Get The Raise Or Promotion You Deserve

    March 31, 2003

Do your annual performance reviews come and go with no particular recognition of the contributions to your organization? Start a work journal to track your performance. It’s similar to a diary in that you must keep it faithfully, week-by-week, if it’s to have any value to your career. It can be a comprehensive record of your achievements on the job as a paid employee and also your non-paid activities at work. It should be detailed enough to record your contributions to progress, productivity, efficiency, cost cutting, problem solving, etc.

It’s helpful not only to keep notes on what you have done, but also samples of your work. This, then, becomes the raw material for performance evaluation and for future resumes. If you keep a record of what you are doing as you do it, you will not have to spend hours tracking down the information when you need it the most.

A prospective employer is not likely to be impressed with a vague description of your contributions to the company that you wish to leave. If you can produce specific, detailed examples of your achievements, it’s far more impressive. In any stress situation, such as an interview or performance appraisal, it is vital to be so thoroughly prepared that you can recite your accomplishments without hesitation.

Once you have the job you targeted and are thinking about promotions and raises, you’ll find the work journal very handy. A common misconception is that the organization you work for has some kind of meaningful evaluation system, which keeps good records, notices your outstanding performance, and stands ready to reward you appropriately. Nothing could be further from the truth.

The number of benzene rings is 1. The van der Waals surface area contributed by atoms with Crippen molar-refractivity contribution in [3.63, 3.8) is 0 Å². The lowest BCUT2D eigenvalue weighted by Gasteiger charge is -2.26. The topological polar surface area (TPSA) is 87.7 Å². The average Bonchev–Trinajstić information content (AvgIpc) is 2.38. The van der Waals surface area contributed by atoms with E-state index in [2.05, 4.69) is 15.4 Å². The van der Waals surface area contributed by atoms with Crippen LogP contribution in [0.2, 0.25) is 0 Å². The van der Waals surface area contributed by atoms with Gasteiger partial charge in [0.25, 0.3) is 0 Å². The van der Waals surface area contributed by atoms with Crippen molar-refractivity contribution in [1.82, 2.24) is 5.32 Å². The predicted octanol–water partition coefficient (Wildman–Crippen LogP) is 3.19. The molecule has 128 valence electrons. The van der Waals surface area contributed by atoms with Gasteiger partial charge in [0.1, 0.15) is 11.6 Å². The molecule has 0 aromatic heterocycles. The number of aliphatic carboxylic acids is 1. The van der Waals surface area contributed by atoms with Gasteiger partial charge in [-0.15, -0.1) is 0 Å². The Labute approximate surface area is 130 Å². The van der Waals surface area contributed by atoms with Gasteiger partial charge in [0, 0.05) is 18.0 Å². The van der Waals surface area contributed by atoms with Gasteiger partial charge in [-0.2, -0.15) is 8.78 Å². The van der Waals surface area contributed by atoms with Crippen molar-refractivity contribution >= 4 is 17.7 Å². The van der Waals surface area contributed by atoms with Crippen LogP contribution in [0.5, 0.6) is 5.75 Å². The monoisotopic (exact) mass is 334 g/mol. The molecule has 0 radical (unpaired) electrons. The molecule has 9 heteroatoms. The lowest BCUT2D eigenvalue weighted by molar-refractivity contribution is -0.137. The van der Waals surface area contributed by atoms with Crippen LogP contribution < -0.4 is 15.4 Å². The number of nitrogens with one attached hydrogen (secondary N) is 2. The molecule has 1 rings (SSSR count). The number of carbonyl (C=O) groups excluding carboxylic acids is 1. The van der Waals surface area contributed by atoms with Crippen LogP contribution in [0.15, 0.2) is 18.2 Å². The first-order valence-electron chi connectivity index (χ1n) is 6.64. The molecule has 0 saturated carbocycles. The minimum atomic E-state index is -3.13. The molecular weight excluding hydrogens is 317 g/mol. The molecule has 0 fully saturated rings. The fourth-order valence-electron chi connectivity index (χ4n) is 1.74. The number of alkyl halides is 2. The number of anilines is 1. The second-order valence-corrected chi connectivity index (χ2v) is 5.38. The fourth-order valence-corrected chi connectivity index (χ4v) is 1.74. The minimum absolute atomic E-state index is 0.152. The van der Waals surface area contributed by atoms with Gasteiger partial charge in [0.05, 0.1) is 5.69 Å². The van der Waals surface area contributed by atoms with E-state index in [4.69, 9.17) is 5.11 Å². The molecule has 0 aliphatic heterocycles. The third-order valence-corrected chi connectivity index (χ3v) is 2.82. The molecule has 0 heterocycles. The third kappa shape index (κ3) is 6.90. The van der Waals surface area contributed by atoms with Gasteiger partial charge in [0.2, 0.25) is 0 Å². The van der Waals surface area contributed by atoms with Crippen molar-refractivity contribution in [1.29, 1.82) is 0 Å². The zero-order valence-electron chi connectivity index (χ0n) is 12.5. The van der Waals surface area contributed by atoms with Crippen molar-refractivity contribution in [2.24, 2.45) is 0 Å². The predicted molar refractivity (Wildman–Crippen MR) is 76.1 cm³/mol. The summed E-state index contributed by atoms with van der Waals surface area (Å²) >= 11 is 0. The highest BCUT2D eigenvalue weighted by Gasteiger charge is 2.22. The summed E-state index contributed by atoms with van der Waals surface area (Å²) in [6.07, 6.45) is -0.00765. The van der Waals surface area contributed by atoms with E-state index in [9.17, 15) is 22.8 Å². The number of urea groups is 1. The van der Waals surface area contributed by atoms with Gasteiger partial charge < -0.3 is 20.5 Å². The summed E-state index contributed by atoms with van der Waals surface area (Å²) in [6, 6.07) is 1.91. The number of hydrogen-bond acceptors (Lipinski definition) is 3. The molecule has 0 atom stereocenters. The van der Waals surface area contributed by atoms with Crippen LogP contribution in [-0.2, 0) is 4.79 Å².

Many performance appraisal systems – when they exist – are often vague, inaccurate, and/or in the hands of the people to whom your promotion may not be a benefit. These systems may tend to overlook or minimize many of your most important achievements. When review or promotion periods arrive, you could be overlooked for a variety of reasons, including political and social ones. If this happens too often, you may want to look for another job.

Everyone always seems to know about your failures, but few will know who had the initial idea, diagnosed the problem, developed the plan, cut costs, or resolved the problem. In other words, you are the only one who can tout your good works and you must do so. In order to do it, you need facts and figures.

Record every achievement, idea, report and activity. Every six months (even if you are reviewed only once a year and are not preparing a resume), look over this material and write up a one or two-page summary showing what you’ve contributed to the company. Start with a statement of your job objective and then support it with the same kind of statement-but new evidence-you used on your resume.

If you are up for a review, you will want to take along your version of events and give it to the reviewer. You may discover that, since no one else is as well prepared as you are, your version becomes the official version and ends up in your personnel file.

Louise Garver, CMP, CPRW, JCTC, CEIP, MCDP, has assisted senior executives and management clients worldwide in all aspects of job search, interviewing and negotiations, development of resume and marketing letters, career transition and career management since 1985. President of Career Directions, LLC, she is an award-winning, published and certified career coach, professional resume writer, outplacement consultant and former corporate recruiter. For help in winning the career your deserve, visit

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